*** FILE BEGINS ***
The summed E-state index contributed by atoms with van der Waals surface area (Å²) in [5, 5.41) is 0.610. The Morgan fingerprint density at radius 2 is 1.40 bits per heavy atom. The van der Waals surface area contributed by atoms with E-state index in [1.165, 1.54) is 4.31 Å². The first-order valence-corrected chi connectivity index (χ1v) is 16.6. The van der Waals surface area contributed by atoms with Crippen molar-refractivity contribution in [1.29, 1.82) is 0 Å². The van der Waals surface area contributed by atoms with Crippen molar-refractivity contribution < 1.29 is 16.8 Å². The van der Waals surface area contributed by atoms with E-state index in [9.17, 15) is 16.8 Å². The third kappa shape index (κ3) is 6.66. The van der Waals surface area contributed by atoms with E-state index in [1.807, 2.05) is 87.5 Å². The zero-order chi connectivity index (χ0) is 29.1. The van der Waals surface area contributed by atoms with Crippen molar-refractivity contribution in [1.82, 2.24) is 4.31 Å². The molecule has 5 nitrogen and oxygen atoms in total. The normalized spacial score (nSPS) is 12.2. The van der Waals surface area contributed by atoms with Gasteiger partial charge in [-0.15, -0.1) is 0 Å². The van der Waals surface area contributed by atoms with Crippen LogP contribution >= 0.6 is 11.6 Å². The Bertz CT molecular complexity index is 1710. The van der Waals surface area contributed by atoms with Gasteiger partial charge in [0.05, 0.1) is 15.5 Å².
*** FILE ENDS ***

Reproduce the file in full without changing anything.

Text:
The summed E-state index contributed by atoms with van der Waals surface area (Å²) in [5, 5.41) is 0.610. The Morgan fingerprint density at radius 2 is 1.40 bits per heavy atom. The van der Waals surface area contributed by atoms with E-state index in [1.165, 1.54) is 4.31 Å². The first-order valence-corrected chi connectivity index (χ1v) is 16.6. The van der Waals surface area contributed by atoms with Crippen molar-refractivity contribution in [1.29, 1.82) is 0 Å². The van der Waals surface area contributed by atoms with Crippen molar-refractivity contribution < 1.29 is 16.8 Å². The van der Waals surface area contributed by atoms with E-state index in [9.17, 15) is 16.8 Å². The third kappa shape index (κ3) is 6.66. The van der Waals surface area contributed by atoms with E-state index in [1.807, 2.05) is 87.5 Å². The zero-order chi connectivity index (χ0) is 29.1. The van der Waals surface area contributed by atoms with Crippen molar-refractivity contribution in [1.82, 2.24) is 4.31 Å². The molecule has 5 nitrogen and oxygen atoms in total. The normalized spacial score (nSPS) is 12.2. The van der Waals surface area contributed by atoms with Gasteiger partial charge in [-0.15, -0.1) is 0 Å². The van der Waals surface area contributed by atoms with Crippen LogP contribution >= 0.6 is 11.6 Å². The Bertz CT molecular complexity index is 1710. The van der Waals surface area contributed by atoms with Gasteiger partial charge in [0.05, 0.1) is 15.5 Å².